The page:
European markets closed higher Thursday as investors digested the latest U.S. jobless data and a $2.3 trillion stimulus package from the Federal Reserve.
The pan-European Stoxx 600 closed up by 1.4% provisionally, with travel and leisure stocks jumping over 4% to lead gains as all sectors traded in positive territory. With no trade on Friday, due to the Easter holiday, the benchmark finished up over 7% on the week.
Jobless claims in the U.S. continued to surge amid the coronavirus shutdown, with 6.6 million Americans filing first-time unemployment claims in the week ended April 4, the Labor Department reported Thursday.
Economists were expecting an increase of 5 million after the record-shattering prior two readings of 6.6 million and 3.3 million. Economists forecast that the unemployment rate will jump into the teens this month, from March's 4.4% level and the 3.5% in February.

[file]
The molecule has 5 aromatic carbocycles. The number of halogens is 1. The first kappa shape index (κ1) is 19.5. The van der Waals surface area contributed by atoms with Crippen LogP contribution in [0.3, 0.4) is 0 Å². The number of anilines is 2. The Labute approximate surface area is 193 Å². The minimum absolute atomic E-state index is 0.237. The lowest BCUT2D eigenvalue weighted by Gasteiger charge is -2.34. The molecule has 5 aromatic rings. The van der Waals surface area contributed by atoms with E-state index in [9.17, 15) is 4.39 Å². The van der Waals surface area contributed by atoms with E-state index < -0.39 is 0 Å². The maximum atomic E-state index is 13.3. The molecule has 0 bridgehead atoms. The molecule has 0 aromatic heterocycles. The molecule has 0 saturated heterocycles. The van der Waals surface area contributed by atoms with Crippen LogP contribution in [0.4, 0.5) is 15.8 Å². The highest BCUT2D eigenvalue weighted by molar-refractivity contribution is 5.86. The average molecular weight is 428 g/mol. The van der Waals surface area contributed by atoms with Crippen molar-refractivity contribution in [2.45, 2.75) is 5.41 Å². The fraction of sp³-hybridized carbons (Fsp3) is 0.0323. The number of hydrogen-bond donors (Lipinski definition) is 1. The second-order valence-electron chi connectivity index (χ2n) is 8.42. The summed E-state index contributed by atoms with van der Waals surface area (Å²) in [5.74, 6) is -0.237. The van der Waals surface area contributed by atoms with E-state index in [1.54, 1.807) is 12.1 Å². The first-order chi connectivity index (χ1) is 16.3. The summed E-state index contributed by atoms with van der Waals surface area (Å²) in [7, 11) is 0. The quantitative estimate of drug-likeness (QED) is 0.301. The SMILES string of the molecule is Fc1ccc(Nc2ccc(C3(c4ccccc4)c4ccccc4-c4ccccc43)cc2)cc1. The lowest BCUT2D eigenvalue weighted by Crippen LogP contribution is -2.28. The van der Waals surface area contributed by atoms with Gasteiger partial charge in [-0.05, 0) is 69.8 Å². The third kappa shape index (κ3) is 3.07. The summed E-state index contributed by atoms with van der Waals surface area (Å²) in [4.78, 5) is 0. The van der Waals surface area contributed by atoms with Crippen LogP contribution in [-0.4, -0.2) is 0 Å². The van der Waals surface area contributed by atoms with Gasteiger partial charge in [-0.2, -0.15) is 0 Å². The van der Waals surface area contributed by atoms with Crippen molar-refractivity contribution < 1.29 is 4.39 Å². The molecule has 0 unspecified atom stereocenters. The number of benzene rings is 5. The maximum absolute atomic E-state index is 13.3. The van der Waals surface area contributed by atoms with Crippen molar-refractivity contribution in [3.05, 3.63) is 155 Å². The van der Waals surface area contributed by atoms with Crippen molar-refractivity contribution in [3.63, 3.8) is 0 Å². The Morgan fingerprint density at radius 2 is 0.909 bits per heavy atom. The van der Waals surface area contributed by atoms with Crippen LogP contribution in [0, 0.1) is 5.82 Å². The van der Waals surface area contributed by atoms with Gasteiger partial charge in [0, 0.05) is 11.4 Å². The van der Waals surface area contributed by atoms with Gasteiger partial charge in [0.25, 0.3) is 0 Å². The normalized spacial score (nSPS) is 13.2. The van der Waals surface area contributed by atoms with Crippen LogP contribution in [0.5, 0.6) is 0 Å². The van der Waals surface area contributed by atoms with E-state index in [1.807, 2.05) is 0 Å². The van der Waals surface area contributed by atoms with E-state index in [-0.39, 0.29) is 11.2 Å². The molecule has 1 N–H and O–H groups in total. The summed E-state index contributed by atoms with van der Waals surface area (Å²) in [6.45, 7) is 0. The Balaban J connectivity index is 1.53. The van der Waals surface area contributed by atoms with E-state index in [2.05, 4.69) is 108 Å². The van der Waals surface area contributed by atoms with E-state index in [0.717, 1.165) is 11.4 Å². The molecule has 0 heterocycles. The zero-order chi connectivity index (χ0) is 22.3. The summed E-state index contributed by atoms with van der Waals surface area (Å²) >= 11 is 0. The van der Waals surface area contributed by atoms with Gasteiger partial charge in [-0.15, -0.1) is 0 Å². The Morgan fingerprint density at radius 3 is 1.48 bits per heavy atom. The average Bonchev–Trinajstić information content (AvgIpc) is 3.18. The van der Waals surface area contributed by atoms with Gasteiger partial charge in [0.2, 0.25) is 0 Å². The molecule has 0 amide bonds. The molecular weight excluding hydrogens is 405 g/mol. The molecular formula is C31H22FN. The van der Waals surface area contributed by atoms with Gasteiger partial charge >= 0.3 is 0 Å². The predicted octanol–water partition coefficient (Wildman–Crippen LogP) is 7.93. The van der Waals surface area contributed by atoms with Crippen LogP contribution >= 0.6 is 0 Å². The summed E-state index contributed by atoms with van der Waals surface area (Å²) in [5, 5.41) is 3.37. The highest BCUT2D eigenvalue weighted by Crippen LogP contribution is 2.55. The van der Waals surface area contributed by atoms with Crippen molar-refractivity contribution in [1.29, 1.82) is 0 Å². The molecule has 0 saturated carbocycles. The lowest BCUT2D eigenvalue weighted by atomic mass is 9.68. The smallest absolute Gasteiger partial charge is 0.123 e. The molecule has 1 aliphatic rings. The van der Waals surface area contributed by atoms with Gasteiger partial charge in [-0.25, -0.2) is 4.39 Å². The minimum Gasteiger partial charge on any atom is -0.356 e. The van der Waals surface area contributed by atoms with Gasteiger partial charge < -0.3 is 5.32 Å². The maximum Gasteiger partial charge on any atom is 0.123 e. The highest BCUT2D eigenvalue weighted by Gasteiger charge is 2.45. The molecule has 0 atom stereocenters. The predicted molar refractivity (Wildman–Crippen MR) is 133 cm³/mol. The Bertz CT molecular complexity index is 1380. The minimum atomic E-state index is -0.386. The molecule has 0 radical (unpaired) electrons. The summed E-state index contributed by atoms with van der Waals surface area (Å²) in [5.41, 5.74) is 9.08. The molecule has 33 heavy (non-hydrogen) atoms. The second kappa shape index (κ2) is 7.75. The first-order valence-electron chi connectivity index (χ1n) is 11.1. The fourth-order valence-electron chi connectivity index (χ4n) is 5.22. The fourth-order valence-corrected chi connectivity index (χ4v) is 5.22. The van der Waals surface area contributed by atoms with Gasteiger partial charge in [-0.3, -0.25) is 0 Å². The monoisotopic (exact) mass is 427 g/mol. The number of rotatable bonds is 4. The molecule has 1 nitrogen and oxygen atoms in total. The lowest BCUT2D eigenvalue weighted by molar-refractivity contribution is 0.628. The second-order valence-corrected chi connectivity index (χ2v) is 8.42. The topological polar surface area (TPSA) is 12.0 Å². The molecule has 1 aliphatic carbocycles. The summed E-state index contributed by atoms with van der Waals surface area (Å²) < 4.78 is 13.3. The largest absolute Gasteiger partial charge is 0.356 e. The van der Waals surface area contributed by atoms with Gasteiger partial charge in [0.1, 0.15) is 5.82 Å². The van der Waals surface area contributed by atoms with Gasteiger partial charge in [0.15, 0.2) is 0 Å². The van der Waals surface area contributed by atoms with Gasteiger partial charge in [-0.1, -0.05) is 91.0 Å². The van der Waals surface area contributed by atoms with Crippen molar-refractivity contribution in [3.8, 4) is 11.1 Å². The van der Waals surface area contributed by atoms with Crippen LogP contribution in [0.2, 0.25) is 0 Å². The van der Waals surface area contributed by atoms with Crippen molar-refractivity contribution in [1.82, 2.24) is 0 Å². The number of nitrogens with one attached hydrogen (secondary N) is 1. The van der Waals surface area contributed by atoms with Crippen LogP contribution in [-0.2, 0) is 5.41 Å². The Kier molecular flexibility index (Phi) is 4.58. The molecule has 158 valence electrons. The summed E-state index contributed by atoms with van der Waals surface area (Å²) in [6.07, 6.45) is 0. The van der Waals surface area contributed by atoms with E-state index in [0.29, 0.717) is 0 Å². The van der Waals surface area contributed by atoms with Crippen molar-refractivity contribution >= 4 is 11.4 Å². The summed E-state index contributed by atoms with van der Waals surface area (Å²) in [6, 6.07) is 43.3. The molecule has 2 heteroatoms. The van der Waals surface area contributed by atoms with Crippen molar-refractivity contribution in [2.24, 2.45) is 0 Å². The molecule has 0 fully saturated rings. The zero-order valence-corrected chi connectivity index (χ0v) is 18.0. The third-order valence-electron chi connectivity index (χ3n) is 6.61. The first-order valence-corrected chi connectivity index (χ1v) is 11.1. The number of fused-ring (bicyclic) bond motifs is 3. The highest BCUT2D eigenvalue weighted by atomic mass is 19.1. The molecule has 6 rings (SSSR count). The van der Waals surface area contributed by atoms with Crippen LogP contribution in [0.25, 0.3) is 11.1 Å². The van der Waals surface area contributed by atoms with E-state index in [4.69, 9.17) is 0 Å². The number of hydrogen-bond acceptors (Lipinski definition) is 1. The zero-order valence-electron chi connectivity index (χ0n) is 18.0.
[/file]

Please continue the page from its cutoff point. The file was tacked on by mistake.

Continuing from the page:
But the disappointing unemployment data was cushioned by news that the Fed would implement new stimulus measures worth up to $2.3 trillion. On Wall Street, equities reacted positively and the Dow Jones Industrial Average looked to be on track for its best weekly gain since 1938.
Back in Europe, the Bank of England agreed to temporarily finance U.K. government borrowing if funds cannot immediately be raised from debt markets, a measure last seen significantly during the financial crisis.
Meanwhile, Swiss banks UBS and Credit Suisse announced that they will postpone paying out part of their 2019 dividend to shareholders until later this year, bowing to mounting pressure on the European banking sector from regulators.
British housebuilder Redrow jumped nearly 10% after securing approval for the Bank of England's coronavirus emergency financing scheme on Thursday.